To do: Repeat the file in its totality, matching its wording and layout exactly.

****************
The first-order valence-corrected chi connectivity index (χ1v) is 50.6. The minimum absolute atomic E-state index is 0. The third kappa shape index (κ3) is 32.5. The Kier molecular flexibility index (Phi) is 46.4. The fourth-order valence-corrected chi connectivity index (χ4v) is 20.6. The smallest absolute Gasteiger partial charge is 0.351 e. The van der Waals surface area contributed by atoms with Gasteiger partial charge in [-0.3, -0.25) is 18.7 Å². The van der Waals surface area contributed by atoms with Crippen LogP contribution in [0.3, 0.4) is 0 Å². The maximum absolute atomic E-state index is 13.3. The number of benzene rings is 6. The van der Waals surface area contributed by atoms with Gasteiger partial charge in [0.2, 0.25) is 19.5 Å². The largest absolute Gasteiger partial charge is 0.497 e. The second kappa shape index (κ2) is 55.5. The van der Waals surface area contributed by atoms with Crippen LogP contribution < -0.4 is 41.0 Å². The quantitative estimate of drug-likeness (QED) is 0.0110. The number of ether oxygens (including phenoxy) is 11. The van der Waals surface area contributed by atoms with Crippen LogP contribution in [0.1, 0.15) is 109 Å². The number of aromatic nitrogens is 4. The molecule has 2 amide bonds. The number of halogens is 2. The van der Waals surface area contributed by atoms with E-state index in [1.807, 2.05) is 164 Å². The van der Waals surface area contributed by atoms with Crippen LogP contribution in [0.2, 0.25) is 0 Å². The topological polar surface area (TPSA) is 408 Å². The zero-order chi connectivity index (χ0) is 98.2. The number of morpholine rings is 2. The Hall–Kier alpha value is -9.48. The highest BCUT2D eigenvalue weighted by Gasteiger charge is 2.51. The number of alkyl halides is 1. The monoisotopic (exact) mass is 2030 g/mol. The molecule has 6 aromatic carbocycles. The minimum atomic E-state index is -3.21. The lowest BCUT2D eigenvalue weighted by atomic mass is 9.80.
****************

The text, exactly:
The first-order valence-corrected chi connectivity index (χ1v) is 50.6. The minimum absolute atomic E-state index is 0. The third kappa shape index (κ3) is 32.5. The Kier molecular flexibility index (Phi) is 46.4. The fourth-order valence-corrected chi connectivity index (χ4v) is 20.6. The smallest absolute Gasteiger partial charge is 0.351 e. The van der Waals surface area contributed by atoms with Gasteiger partial charge in [-0.3, -0.25) is 18.7 Å². The van der Waals surface area contributed by atoms with Crippen LogP contribution in [0.3, 0.4) is 0 Å². The maximum absolute atomic E-state index is 13.3. The number of benzene rings is 6. The van der Waals surface area contributed by atoms with Gasteiger partial charge in [0.2, 0.25) is 19.5 Å². The largest absolute Gasteiger partial charge is 0.497 e. The second kappa shape index (κ2) is 55.5. The van der Waals surface area contributed by atoms with Crippen LogP contribution < -0.4 is 41.0 Å². The quantitative estimate of drug-likeness (QED) is 0.0110. The number of ether oxygens (including phenoxy) is 11. The van der Waals surface area contributed by atoms with Crippen LogP contribution in [0.1, 0.15) is 109 Å². The number of aromatic nitrogens is 4. The molecule has 2 amide bonds. The number of halogens is 2. The van der Waals surface area contributed by atoms with E-state index in [1.807, 2.05) is 164 Å². The van der Waals surface area contributed by atoms with Crippen LogP contribution in [0.2, 0.25) is 0 Å². The topological polar surface area (TPSA) is 408 Å². The zero-order chi connectivity index (χ0) is 98.2. The number of morpholine rings is 2. The Hall–Kier alpha value is -9.48. The highest BCUT2D eigenvalue weighted by Gasteiger charge is 2.51. The number of alkyl halides is 1. The monoisotopic (exact) mass is 2030 g/mol. The molecule has 6 aromatic carbocycles. The minimum atomic E-state index is -3.21. The lowest BCUT2D eigenvalue weighted by atomic mass is 9.80.